The salaries of judges of the High Court level and above are not actually required to be voted by Parliament. They are fixed (by the Salaries and Remuneration Commission) and that is enough to enable them to be paid. That is what the Constitution means when it says their pay and benefits are “a charge on the Consolidated Fund”.

The State (including Parliament) must respect, protect, promote and fulfil our rights. Article 48 says the State must “ensure access to justice for all persons”. Article 50 says everyone has the right to have any dispute that can be resolved by law decided by a court or another independent and impartial body. This must include above all the enforcement of their human rights.

Criminal trials must particularly begin and end without delay. These rights are all threatened by the cuts.

Miracles are not expected. Economic necessity may slow progress. But going backwards in the protection of rights is something that ought to be avoided, and is arguably unconstitutional, except in extreme circumstances. Pique on the part of parliamentarians about the courts doing their job cannot possibly qualify as constitutional justification for rolling back access to justice.




In the US, state courts have sometimes issued orders to state authorities to issue funds for the courts. And the courts in various other countries have been prepared to consider cases about government behaviour that affects independence of the Judiciary. Canadian courts have indicated a willingness to decide against government if judicial salaries were cut other than for goo­­d reasons and when other public servants were equally affected.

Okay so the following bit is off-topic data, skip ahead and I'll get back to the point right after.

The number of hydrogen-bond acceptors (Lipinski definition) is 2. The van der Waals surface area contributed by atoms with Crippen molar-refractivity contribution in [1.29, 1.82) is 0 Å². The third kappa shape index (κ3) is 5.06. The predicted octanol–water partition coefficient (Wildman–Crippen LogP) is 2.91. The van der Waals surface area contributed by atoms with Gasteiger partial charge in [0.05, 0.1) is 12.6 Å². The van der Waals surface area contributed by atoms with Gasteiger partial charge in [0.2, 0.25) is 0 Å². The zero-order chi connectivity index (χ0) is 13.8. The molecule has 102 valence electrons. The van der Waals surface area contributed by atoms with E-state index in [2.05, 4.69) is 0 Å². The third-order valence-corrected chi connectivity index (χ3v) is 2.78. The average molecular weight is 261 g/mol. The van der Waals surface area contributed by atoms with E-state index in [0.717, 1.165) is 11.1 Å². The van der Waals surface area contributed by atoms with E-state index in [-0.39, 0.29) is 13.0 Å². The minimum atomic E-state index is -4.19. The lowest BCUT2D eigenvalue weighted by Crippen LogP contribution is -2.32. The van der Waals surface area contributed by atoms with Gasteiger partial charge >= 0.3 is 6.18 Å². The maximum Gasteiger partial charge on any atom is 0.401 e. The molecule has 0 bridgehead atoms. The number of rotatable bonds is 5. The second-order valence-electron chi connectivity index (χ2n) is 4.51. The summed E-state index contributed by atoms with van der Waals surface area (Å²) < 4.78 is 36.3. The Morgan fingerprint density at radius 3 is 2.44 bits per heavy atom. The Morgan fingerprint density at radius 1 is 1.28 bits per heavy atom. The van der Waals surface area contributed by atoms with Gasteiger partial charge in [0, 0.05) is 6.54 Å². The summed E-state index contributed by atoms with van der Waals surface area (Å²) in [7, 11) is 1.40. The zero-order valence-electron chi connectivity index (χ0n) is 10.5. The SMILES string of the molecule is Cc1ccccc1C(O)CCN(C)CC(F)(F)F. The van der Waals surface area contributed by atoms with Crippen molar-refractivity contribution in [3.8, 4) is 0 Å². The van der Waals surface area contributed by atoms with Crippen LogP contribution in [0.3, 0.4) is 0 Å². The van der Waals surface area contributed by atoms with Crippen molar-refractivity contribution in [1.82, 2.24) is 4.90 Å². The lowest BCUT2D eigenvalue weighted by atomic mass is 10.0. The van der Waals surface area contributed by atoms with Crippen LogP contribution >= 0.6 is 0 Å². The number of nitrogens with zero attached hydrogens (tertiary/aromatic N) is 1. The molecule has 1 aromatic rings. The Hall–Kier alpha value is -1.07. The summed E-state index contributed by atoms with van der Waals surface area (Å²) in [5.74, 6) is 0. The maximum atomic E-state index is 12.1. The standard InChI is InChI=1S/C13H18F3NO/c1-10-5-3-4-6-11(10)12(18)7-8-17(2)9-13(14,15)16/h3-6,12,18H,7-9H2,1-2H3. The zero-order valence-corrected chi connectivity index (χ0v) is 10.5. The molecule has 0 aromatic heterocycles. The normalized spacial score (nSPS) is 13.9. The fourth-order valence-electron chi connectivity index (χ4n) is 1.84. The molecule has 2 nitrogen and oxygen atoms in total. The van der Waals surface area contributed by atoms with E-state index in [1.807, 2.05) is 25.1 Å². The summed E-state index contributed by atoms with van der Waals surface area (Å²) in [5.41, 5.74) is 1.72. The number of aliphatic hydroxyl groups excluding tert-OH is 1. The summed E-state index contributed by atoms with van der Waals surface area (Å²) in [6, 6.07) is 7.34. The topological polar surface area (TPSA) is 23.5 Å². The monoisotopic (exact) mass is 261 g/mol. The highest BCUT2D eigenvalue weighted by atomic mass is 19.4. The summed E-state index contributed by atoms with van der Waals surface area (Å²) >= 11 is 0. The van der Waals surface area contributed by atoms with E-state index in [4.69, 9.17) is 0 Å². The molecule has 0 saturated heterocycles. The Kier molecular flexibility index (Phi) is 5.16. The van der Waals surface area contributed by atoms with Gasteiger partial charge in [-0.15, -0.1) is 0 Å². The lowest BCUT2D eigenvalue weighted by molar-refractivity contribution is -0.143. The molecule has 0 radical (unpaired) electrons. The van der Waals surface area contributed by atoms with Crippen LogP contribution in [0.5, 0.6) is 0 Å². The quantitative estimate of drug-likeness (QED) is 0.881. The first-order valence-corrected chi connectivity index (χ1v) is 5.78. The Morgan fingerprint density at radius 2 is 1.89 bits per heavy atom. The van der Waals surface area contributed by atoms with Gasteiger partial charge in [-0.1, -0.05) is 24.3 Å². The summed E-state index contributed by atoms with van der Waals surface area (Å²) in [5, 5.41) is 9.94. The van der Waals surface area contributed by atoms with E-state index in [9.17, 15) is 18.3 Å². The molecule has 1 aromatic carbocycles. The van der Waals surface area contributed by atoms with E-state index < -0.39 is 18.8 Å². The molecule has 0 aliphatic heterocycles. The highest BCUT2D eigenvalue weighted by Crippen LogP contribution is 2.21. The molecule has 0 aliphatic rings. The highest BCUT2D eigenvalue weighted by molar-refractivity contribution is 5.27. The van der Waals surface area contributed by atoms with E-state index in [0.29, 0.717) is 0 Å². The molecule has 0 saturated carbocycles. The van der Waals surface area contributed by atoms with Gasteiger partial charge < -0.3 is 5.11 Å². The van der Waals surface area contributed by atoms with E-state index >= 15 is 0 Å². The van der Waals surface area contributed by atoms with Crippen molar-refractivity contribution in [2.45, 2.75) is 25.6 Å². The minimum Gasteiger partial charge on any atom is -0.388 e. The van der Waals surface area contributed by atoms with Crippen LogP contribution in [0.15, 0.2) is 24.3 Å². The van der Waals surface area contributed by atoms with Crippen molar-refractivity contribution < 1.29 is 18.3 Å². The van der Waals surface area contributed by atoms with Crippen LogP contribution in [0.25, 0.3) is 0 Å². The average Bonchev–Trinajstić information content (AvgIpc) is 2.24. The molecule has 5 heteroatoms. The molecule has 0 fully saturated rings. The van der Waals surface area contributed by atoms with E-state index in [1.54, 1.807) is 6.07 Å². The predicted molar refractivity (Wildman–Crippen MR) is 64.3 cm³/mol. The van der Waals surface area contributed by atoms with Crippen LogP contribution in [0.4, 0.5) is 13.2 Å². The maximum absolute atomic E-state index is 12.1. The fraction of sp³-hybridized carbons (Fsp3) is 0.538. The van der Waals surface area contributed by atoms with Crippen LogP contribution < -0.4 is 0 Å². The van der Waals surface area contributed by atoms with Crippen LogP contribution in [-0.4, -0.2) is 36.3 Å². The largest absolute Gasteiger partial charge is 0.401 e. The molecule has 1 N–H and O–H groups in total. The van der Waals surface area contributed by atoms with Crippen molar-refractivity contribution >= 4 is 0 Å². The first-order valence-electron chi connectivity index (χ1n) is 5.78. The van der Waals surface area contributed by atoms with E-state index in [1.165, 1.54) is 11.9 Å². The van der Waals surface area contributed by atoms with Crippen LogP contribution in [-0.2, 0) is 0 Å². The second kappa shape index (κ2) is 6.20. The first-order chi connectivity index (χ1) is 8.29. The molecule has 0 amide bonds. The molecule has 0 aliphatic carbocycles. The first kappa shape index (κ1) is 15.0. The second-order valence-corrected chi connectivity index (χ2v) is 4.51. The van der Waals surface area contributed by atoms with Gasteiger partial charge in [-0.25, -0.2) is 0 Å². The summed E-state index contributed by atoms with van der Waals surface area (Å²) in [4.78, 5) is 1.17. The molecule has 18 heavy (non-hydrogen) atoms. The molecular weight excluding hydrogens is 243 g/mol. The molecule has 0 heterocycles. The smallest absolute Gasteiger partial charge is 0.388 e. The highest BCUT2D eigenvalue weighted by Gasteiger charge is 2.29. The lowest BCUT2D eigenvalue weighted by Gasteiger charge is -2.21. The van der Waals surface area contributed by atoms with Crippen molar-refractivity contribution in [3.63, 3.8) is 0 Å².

However, for the courts to decide cases affecting themselves would leave a bad taste in everyone’s mouths. And we can’t forget the notorious reluctance of the authorities to obey court orders.

It is up to government and Parliament to see sense, and for citizens to make their views clear. An independent, adequately funded, Judiciary is vital for the health of our Constitution and nation.